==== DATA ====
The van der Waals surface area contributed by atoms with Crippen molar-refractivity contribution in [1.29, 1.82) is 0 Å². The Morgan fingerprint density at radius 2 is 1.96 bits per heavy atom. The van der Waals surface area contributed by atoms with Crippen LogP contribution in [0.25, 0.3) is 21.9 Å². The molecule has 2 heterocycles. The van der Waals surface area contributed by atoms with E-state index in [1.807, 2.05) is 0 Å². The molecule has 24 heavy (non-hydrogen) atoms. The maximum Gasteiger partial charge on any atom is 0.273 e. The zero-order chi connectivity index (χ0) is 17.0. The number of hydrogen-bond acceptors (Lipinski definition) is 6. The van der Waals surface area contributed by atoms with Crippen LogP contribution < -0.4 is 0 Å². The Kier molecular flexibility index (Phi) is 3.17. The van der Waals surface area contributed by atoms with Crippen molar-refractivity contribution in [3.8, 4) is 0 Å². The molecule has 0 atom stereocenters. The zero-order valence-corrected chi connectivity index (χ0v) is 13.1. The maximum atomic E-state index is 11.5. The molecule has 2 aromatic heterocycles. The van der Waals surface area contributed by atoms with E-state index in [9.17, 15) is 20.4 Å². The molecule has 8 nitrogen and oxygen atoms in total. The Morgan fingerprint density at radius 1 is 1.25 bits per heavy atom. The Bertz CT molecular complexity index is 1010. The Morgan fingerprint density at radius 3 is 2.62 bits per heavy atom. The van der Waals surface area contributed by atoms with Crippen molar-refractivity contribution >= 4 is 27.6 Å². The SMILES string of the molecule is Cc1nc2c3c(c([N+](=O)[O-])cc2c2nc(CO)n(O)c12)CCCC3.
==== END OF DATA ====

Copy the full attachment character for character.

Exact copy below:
The van der Waals surface area contributed by atoms with Crippen molar-refractivity contribution in [1.29, 1.82) is 0 Å². The Morgan fingerprint density at radius 2 is 1.96 bits per heavy atom. The van der Waals surface area contributed by atoms with Crippen LogP contribution in [0.25, 0.3) is 21.9 Å². The molecule has 2 heterocycles. The van der Waals surface area contributed by atoms with E-state index in [1.807, 2.05) is 0 Å². The molecule has 24 heavy (non-hydrogen) atoms. The maximum Gasteiger partial charge on any atom is 0.273 e. The zero-order chi connectivity index (χ0) is 17.0. The number of hydrogen-bond acceptors (Lipinski definition) is 6. The van der Waals surface area contributed by atoms with Crippen LogP contribution < -0.4 is 0 Å². The Kier molecular flexibility index (Phi) is 3.17. The van der Waals surface area contributed by atoms with Crippen molar-refractivity contribution in [3.8, 4) is 0 Å². The molecule has 0 atom stereocenters. The zero-order valence-corrected chi connectivity index (χ0v) is 13.1. The maximum atomic E-state index is 11.5. The molecule has 2 aromatic heterocycles. The van der Waals surface area contributed by atoms with E-state index in [9.17, 15) is 20.4 Å². The molecule has 8 nitrogen and oxygen atoms in total. The Morgan fingerprint density at radius 1 is 1.25 bits per heavy atom. The Bertz CT molecular complexity index is 1010. The Morgan fingerprint density at radius 3 is 2.62 bits per heavy atom. The van der Waals surface area contributed by atoms with Crippen molar-refractivity contribution >= 4 is 27.6 Å². The SMILES string of the molecule is Cc1nc2c3c(c([N+](=O)[O-])cc2c2nc(CO)n(O)c12)CCCC3.